English Vinglish

Be­ing bilin­gual al­ters the brain's ar­chi­tec­ture, mak­ing the ex­ec­u­tive func­tions more ef­fi­cient


LAN­GUAGE HAS al­ways been a hand­maiden of pol­i­tics, es­pe­cially in the colo­nial world, even more so af­ter it. Lord Macau­lay, for in­stance, de­ployed English as a medium of in­struc­tion in higher ed­u­ca­tion in or­der to colonise the In­dian mind. Post­par­ti­tion, as part of the na­tion-build­ing project, both In­dia and Pak­istan tried to im­pose Hindi and Urdu re­spec­tively on those un­fa­mil­iar with these lan­guages, thereby spark­ing off ri­ots in Sindh, erst­while East Pak­istan and Tamil Nadu. Of late, the bjp-rss rul­ing nexus has once again roused old pas­sions of the tongue by try­ing to foist Hindi on non-Hindi speak­ers.

Apart from the trou­bling ac­knowl­edge­ment that the past of­ten fails to en­lighten the present, one of the en­dur­ing lega­cies of us­ing lan­guage as a tool of state­craft is that most In­di­ans are now at least bilin­guals, us­ing both English (or Hindi) and their re­spec­tive mother tongues. The so­cial ben­e­fits of be­ing able to speak two or more tongues are ob­vi­ous—you get to know other cul­tures and thereby ex­pand your so­cial base. But does it also some­how make the mind more nim­ble, if not more in­tel­li­gent?

For the bet­ter part of the last cen­tury, most sci­en­tists be­lieved that while it was an ad­van­tage for a child to speak two lan­guages, it came at a heavy price. To quote one Dan­ish lin­guist from that pe­riod, “First of all the child hardly learns ei­ther of the two lan­guages as per­fectly as he would have done had he lim­ited him­self to one… Sec­ondly, the brain ef­fort re­quired to mas­ter the two lan­guages in­stead of one cer­tainly di­min­ishes the child’s power of learn­ing other things.”

Since the 1960s, this view has been grad­u­ally eclipsed as many stud­ies found that kids speak­ing more than one lan­guage en­joy what re­searchers call the bilin­gual ad­van­tage. Ap­par­ently it boosts the brain’s ex­ec­u­tive func­tion—an om­nibus word used to de­scribe a med­ley of men­tal fac­ul­ties such as prob­lem-solv­ing abil­ity, mem­ory, com­mu­ni­ca­tion, sus­tained fo­cus, and multi-task­ing. Sig­nif­i­cantly, stud­ies also show that the bilin­gual brain is more re­silient to de­men­tia and Alzheimer’s.

In a much-touted 2004 study, Cana­dian psy­chol­o­gist Ellen Bi­a­lystok put two sets of peo­ple—TamilEnglish bilin­guals from In­dia and English mono­lin­guals from Canada—through a test called the Si­mon task. The idea was to press a key (say right key for red and left for green) as the colour ob­jects flash on a screen. Ex­pect­edly, the re­ac­tion time is faster if the po­si­tion of the keys and ob­jects match (red ob­ject on right half of the screen) than if they don’t (red ob­ject on left).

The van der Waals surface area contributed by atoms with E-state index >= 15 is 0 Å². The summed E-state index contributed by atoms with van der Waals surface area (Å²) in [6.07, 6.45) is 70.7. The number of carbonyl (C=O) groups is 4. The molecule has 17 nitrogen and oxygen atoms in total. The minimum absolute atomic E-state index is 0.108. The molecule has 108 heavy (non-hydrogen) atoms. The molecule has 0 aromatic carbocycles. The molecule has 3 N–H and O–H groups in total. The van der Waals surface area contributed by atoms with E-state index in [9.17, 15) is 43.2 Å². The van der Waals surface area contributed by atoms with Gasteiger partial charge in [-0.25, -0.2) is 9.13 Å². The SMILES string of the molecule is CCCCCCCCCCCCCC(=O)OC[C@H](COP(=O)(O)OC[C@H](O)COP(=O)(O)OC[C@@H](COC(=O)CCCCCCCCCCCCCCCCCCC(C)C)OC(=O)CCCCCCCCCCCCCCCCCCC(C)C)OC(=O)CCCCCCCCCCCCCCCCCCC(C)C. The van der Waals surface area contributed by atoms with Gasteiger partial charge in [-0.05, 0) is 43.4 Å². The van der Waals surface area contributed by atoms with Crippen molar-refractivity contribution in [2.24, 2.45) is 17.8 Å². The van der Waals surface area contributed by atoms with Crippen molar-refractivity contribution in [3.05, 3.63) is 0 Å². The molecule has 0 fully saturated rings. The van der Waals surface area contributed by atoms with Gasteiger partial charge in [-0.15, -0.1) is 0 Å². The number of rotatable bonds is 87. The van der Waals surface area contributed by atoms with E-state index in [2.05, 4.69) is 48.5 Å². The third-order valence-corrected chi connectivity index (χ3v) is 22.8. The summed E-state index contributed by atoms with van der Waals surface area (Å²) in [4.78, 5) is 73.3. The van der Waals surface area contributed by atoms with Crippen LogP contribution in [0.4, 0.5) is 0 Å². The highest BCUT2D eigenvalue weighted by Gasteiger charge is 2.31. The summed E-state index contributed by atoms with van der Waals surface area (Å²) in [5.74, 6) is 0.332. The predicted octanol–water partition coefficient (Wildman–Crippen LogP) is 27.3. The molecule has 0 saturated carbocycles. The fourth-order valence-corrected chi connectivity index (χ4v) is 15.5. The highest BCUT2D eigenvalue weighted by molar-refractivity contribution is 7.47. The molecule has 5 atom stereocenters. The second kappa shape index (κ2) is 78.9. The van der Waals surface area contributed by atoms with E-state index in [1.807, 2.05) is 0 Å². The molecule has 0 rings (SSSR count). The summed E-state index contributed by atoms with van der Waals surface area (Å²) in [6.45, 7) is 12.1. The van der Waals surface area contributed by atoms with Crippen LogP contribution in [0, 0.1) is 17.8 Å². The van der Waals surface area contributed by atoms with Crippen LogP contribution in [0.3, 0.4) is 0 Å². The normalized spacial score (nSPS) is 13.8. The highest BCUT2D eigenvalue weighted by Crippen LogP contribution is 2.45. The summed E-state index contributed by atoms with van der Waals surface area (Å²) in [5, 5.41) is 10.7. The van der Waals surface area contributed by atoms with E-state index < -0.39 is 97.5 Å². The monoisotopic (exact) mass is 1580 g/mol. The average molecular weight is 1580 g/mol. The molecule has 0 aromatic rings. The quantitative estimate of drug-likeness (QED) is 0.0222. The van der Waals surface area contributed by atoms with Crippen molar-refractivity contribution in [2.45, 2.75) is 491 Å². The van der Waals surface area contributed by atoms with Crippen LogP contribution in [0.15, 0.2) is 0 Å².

But to her sur­prise Bi­a­lystok found the bilin­gual In­di­ans were quicker and more ac­cu­rate than the mono­lin­gual Cana­di­ans when the keys and colours were mis­matched. Bi­a­lystok be­lieves that the con­stant switch­ing be­tween two lan­guages al­ters the brain’s ar­chi­tec­ture in ways that some­how make the ex­ec­u­tive func­tion more ef­fi­cient.

Of late, how­ever, some psy­chol­o­gists have chal­lenged the bilin­gual ad­van­tage the­sis. A 2015 re­view of the stud­ies on the sub­ject found that while some stud­ies do show the ef­fect, it is much less univer­sal or com­mon as of­ten claimed.

Iron­i­cally, In­dian re­searchers have paid very lit­tle at­ten­tion to this phe­nom­e­non even though In­dia with its over 400 dis­tinct lan­guages is home to the largest num­ber of mul­ti­lin­guals in the world. We don’t know, for in­stance, if speak­ing three lan­guages, as many In­di­ans do, or the class prej­u­dice against speak­ing English poorly takes away from the bilin­gual ad­van­tage.

Even as sci­en­tists de­bate the va­lid­ity and un­ver­sal­ity of bilin­gual ad­van­tage, the world is well on its way to be­com­ing bilin­gual, thanks mainly to the glob­al­i­sa­tion of English, al­beit sadly, at the ex­pense of many vul­ner­a­ble lan­guages. At any rate, what sur­vives and what doesn’t in what mix will even­tu­ally be de­ter­mined by the com­plex and cease­less in­ter­play be­tween the pol­i­tics of lan­guage and the lan­guage of pol­i­tics.


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